linen webbing for girths/surcingales

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phil ainsley
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linen webbing for girths/surcingales

Post by phil ainsley »

a friend is making a 13th century saddle for me. having looked through the mac bible and some other peroid images it looks likes the girths and surcingales could be made of cloth/webbing rather than leather.

im wondering if any of the horsey people out there can give me advice regarding using linen/flax webbing for this. does it stretch? or is it suitable material for this kind of purpose. any other advice around this querry appreciated.


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Re: linen webbing for girths/surcingales

Post by Thalion »


I don't re-enact a horseman, but I'm pretty sure they just use modern saddles. Anyhow, I think you'd need a strong material like leather for the girth as that's the thing that stops you (And saddle) from falling off. I wouldn't risk using something like linen or fabric such as that as it's not in my opinion durable enough. This is speculation from a Modern Horse Rider, not a re-enactment horse riding expert or anything.

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Brother Ranulf
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Re: linen webbing for girths/surcingales

Post by Brother Ranulf »

The most detailed study of medieval horse furniture is the Museum of London's book on the subject, now available online here: ... ipment.pdf

You will see that girths are hardly mentioned, simply because no examples have survived - only the metal buckles. Leather is rarely found in archaeological contexts and the recent discovery of a 13th century leather peytrel complete with harness pendants in Ireland was seen as a unique, spectacular and outstanding discovery:

Looking at all the available chess pieces, stained glass windows, stone and ivory carvings, manuscript illustrations and other visual sources from the time it is impossible to tell what material was used for girths; where there is an apparent texture (which might be interpreted by some as webbing) this could simply be elaborately tooled leather, which was certainly used in other elements of harness as well as leather scabbards and sheaths. Without an actual surviving example all we can do is speculate.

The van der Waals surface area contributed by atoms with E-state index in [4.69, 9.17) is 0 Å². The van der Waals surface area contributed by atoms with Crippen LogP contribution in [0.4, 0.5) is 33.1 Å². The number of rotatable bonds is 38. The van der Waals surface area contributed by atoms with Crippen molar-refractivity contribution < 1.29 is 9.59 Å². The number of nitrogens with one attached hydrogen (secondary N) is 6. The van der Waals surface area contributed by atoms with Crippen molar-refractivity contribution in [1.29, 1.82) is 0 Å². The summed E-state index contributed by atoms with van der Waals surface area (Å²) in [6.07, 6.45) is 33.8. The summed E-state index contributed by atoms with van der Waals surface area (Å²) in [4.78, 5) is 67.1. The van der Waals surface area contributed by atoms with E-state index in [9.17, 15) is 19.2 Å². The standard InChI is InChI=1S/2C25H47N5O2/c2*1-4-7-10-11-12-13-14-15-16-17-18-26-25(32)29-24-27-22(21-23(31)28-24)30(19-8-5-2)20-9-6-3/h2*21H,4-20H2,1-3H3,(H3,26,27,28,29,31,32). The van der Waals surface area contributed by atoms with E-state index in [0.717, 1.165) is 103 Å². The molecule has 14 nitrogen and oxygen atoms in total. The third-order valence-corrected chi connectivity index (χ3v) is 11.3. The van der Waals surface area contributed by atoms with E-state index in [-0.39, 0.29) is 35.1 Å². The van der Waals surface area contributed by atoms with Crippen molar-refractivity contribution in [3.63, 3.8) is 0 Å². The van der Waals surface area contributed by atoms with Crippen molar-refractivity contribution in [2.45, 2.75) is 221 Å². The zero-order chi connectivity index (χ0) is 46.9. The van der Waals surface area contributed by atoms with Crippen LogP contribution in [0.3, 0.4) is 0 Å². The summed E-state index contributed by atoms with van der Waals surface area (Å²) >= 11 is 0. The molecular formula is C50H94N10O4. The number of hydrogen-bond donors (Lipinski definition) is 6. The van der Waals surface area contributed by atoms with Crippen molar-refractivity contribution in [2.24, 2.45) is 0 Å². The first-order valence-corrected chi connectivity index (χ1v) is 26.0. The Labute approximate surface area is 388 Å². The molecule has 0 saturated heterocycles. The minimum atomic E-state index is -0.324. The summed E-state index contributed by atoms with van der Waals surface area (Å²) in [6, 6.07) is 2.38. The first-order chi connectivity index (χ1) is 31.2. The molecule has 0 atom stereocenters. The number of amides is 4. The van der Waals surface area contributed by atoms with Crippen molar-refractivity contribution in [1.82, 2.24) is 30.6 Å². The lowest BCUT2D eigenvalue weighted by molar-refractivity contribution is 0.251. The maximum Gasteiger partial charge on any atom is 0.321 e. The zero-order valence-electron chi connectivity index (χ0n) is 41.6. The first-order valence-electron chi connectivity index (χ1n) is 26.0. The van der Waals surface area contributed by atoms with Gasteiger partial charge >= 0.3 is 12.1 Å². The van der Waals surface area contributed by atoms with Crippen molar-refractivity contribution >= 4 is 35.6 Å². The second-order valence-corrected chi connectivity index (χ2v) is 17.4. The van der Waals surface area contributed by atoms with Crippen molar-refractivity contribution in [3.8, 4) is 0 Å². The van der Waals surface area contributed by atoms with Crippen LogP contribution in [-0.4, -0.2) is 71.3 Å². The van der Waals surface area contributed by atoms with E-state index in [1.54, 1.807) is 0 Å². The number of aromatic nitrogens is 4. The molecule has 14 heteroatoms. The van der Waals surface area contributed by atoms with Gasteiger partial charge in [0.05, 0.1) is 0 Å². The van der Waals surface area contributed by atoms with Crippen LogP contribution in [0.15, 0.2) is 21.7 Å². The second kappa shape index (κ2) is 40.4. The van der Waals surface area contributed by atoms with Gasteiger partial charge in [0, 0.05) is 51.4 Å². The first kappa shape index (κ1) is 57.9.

My own view is that a wide range of different girths was used - the double girths of the 12th century still continued in some cases alongside single girths. Some are decorated, others plain and I suspect that leather was the main material used (based on the surviving buckles shown in the MoL book), but that a tentative but unproven case could be put forward for some woven girths as well.
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John Waller
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Re: linen webbing for girths/surcingales

Post by John Waller »

Think of it as experimental archeology. If your saddle does a 180 something is probably wrong :D
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Re: linen webbing for girths/surcingales

Post by 40/- freeholder »

I would avoid linen, it stretches when dry and shrinks when wet. Look at ethnographic horse, mule/donkey and camel accoutrements. Lots of wool, particularly split ply braid. Tablet weave probably good too.

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Re: linen webbing for girths/surcingales

Post by Nigel »

Track down Timothy Dawson he has at least two medieval saddles and rides a lot so would probably be able to help you
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Re: linen webbing for girths/surcingales

Post by Mark Griffin »

No, the webbing girths and surcingles are totally fine and in use even now. Military saddles use them still too. Not many historical riders out there use 'modern' saddles, and if they do they are in a foolish minority. That goes for all periods I'd have thought. If you want to know where to get web strapping drop me an email. I use them all the time, no issues at all, apart from they are a wee bit harder to keep clean. A delicious decadent historical trifle. Thick performance jelly topped with lashings of imaginative creamy custard. You may also get a soggy event management sponge finger but it won't cost you hundreds and thousands.

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